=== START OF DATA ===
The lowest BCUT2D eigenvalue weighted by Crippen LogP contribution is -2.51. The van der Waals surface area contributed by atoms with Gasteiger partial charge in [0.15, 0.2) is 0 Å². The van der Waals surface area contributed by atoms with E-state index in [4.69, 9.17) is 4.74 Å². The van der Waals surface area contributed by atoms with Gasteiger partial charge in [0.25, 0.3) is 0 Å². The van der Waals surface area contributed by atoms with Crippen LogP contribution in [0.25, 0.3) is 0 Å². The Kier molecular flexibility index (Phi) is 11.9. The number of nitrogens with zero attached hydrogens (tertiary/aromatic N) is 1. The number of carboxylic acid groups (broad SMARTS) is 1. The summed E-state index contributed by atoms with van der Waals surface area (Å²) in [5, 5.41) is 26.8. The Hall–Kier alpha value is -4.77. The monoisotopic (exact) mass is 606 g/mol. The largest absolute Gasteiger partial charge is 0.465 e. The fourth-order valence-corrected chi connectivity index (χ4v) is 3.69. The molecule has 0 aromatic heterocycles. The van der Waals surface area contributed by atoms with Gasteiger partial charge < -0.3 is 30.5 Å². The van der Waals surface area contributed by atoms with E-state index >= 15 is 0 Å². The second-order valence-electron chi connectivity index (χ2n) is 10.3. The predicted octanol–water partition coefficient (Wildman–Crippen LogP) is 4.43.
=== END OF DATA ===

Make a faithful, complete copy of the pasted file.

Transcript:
The lowest BCUT2D eigenvalue weighted by Crippen LogP contribution is -2.51. The van der Waals surface area contributed by atoms with Gasteiger partial charge in [0.15, 0.2) is 0 Å². The van der Waals surface area contributed by atoms with E-state index in [4.69, 9.17) is 4.74 Å². The van der Waals surface area contributed by atoms with Gasteiger partial charge in [0.25, 0.3) is 0 Å². The van der Waals surface area contributed by atoms with Crippen LogP contribution in [0.25, 0.3) is 0 Å². The Kier molecular flexibility index (Phi) is 11.9. The number of nitrogens with zero attached hydrogens (tertiary/aromatic N) is 1. The number of carboxylic acid groups (broad SMARTS) is 1. The summed E-state index contributed by atoms with van der Waals surface area (Å²) in [5, 5.41) is 26.8. The Hall–Kier alpha value is -4.77. The monoisotopic (exact) mass is 606 g/mol. The largest absolute Gasteiger partial charge is 0.465 e. The fourth-order valence-corrected chi connectivity index (χ4v) is 3.69. The molecule has 0 aromatic heterocycles. The van der Waals surface area contributed by atoms with Gasteiger partial charge < -0.3 is 30.5 Å². The van der Waals surface area contributed by atoms with E-state index >= 15 is 0 Å². The second-order valence-electron chi connectivity index (χ2n) is 10.3. The predicted octanol–water partition coefficient (Wildman–Crippen LogP) is 4.43.